Winter 2021

Barbara Klinger, Pre-cult: Casablanca, radio adaptation, and transmedia in the 1940s

Excerpt: “For decades during Hollywood’s classic era, the film industry and the emergent rival medium of radio used licensing arrangements for film content – a type of inter-industry cooperation that produced the textual migration and altered narrative elements characteristic of transmedia storytelling. Radio versions of films offer only one instance of intertextuality in an older context of convergence and transmedia. However, by studying them as something more than deficient copies of an original or simple transfers of content between media, they help us to explore the role new media played in circulation and hence in a text’s continued vitality. Radio gave Casablanca a second life as an audio entity prior to its cult apotheosis – a divine status to which I now briefly turn.” Read the full article here

Antonio Lázaro-Reboll, Daring cycles: the Towers–Franco collaboration, 1968–70

Excerpt: “The commercial and cultural specificities of the series and related cycles go beyond histories of British, Spanish, European, or American cinema – as mass culture products, the Fu Manchu collaborations were distributed globally and reached international audiences. When Fu Manchu addresses his band of female assassins in the opening moments of The Blood of Fu Manchu, the film self-reflexively signals the cosmopolitan reach of this particular film and the series as a whole: ‘Each of you has a destination: Rome, Berlin, New York, Tokyo, to the ends of the Earth.’ The alliance of Towers and Franco opens up complex questions about the history and the geography of low-genre productions in the late 1960s and early 1970s. The film and cultural historian is confronted with the often confused history of their output – as individual films, series, and cycles overlap, and as patterns of distribution respond to the particular indigenous requirements of national film industries.” Read the full article here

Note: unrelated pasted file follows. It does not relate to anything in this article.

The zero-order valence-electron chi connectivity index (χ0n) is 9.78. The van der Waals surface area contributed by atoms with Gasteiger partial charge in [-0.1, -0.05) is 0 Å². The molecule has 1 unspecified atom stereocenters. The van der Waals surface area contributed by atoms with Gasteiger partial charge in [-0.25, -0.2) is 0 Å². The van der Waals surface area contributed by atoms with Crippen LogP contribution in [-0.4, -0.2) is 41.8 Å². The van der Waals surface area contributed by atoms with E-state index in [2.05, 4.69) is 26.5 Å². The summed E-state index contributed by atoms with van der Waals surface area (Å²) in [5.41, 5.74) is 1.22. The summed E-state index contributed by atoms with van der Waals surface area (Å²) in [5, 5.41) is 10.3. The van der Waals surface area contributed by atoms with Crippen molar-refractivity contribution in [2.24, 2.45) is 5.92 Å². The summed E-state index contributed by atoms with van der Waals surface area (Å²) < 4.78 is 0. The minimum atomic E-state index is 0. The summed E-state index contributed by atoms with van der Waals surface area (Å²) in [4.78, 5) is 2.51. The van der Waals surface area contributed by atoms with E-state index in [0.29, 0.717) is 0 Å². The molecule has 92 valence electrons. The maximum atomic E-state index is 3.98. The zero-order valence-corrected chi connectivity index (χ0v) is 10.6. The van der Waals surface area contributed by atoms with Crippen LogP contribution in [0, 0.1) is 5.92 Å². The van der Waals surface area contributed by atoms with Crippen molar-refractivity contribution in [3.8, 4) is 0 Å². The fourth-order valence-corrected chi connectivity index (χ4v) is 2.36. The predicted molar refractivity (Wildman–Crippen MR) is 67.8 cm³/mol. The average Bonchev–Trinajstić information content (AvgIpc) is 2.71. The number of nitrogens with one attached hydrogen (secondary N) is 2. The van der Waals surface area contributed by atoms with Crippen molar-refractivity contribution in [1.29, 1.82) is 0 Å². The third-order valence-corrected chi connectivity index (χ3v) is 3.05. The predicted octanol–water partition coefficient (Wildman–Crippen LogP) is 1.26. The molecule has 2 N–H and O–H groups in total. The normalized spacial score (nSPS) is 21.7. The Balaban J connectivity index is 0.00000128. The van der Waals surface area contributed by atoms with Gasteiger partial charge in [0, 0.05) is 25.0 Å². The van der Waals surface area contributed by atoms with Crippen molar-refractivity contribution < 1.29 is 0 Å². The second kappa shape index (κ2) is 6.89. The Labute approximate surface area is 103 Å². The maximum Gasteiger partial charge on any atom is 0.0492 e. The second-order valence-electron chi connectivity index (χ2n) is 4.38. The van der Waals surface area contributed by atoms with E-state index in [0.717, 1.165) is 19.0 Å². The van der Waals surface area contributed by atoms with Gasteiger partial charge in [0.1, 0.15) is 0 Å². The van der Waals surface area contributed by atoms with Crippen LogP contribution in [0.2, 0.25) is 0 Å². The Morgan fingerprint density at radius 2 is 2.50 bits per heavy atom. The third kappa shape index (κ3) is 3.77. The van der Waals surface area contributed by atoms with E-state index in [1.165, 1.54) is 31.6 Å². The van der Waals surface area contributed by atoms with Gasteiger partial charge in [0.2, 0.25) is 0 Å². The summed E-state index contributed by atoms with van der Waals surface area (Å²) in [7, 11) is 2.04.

David Stevens, Redford and Streisand: The Shifting Star Persona in 1970s Hollywood

Excerpt: “The breakdown of the Production Code could also explain the change in taste in female stars. Though some actresses would seem to belong to a bygone studio era, figures like Faye Dunaway in Bonnie and Clyde and The Thomas Crown Affair [1968] or Katharine Ross in The Graduate and Butch Cassidy and the Sundance Kid [1969] represent a more modern woman, retaining a sense of classical beauty but exuding a more liberated sexuality and sometimes, a propensity for violence. Streisand appears to possess both the traditional appeal of a star (in her singing voice) and a modern appeal in her ordinariness, vulgarity, self-deprecation and zany humour.” Read the full article here

Emily D. Ferrigno, The Dark Side: representing science fiction in drum ‘n’ bass

Excerpt: “[T]he sheer ‘new’ feeling that dark drum & bass experienced in the 90s, as ragga styles took a backseat to raw sounds and terrifying synth patches and effects, almost begged the pairing of sci-fi samples … the chilling and eerie soundscapes used in intros sound even more ominous when paired with the right vocal sample, especially from a horror or sci-fi movie. Borgs from Star Trek, stormtroopers from Star Wars, laser gun blasts, explosions … they all fit drum ’n’ bass more than any other genre.” Read the full article here